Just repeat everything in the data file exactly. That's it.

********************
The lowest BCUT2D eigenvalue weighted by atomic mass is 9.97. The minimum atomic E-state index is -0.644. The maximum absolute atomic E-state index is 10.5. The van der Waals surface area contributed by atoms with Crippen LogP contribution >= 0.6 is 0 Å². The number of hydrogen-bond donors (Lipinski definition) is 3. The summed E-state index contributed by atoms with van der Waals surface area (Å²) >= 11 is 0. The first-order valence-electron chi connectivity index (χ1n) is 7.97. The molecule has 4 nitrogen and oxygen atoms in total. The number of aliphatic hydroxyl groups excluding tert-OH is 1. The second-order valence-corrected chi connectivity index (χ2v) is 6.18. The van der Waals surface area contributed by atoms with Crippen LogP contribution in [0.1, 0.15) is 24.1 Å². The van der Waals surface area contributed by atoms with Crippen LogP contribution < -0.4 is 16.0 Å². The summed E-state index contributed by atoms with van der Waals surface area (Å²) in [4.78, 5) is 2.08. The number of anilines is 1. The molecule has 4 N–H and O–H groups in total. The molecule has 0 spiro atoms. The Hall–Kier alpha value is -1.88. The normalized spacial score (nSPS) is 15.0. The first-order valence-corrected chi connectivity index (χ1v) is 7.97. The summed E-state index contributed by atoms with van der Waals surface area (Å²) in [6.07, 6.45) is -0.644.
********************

The lowest BCUT2D eigenvalue weighted by atomic mass is 9.97. The minimum atomic E-state index is -0.644. The maximum absolute atomic E-state index is 10.5. The van der Waals surface area contributed by atoms with Crippen LogP contribution >= 0.6 is 0 Å². The number of hydrogen-bond donors (Lipinski definition) is 3. The summed E-state index contributed by atoms with van der Waals surface area (Å²) >= 11 is 0. The first-order valence-electron chi connectivity index (χ1n) is 7.97. The molecule has 4 nitrogen and oxygen atoms in total. The number of aliphatic hydroxyl groups excluding tert-OH is 1. The second-order valence-corrected chi connectivity index (χ2v) is 6.18. The van der Waals surface area contributed by atoms with Crippen LogP contribution in [0.1, 0.15) is 24.1 Å². The van der Waals surface area contributed by atoms with Crippen LogP contribution < -0.4 is 16.0 Å². The summed E-state index contributed by atoms with van der Waals surface area (Å²) in [4.78, 5) is 2.08. The number of anilines is 1. The molecule has 4 N–H and O–H groups in total. The molecule has 0 spiro atoms. The Hall–Kier alpha value is -1.88. The normalized spacial score (nSPS) is 15.0. The first-order valence-corrected chi connectivity index (χ1v) is 7.97. The summed E-state index contributed by atoms with van der Waals surface area (Å²) in [6.07, 6.45) is -0.644.